By Brett Peruzzi, Associate Editor

Marlborough Police Chief David Giorgi explains how Internet fraud targets older adults.
Photo/Vicki Greene

The con artists of times past haven’t gone away; they’ve just gone online. And older adults are increasingly becoming victims of Internet fraud, also known as cyber scams.

 

What it is

The FBI defines it as “the use of Internet services or software with Internet access to defraud victims or to otherwise take advantage of them.” Nearly 800,000 complaints were received by the FBI’s Internet Crime Complaint Center last year, resulting in over $4 billion in losses. At least $650 million is from online fraud committed against older adults, and the real cost is likely much higher, because many crimes are not reported, often out of fear of embarrassment or loss of independence.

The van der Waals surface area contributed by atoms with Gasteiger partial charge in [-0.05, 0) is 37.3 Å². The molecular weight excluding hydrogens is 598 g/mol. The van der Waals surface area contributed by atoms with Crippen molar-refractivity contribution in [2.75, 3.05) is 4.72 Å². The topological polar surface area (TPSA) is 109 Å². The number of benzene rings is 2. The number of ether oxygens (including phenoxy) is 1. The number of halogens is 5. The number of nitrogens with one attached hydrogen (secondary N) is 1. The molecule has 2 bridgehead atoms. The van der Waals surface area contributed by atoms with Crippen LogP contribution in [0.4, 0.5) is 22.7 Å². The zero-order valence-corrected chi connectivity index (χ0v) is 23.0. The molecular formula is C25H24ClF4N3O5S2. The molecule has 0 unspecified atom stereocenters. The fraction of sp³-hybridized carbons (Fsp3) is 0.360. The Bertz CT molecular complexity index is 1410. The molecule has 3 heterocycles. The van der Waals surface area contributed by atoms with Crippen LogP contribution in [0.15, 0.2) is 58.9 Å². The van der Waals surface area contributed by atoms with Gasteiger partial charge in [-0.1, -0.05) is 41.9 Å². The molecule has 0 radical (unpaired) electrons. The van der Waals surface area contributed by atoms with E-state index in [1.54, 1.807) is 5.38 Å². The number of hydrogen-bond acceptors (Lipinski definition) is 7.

“Senior citizens, like all groups in our communities, are impacted by cyber scams,” said Chief David Giorgi of the Marlborough Police Department. “Unfortunately, however, seniors are more likely be financially victimized by cyber scammers, which often result in financial loss for the seniors.”

 

Types of Internet fraud

There are several common types of Internet fraud. At least one of them, however, while it may also involve using the Internet, starts with using technology that has been around for nearly a century and a half: the telephone. “For a telephone scam, the callers pretend to be law enforcement officers, IRS agents or…

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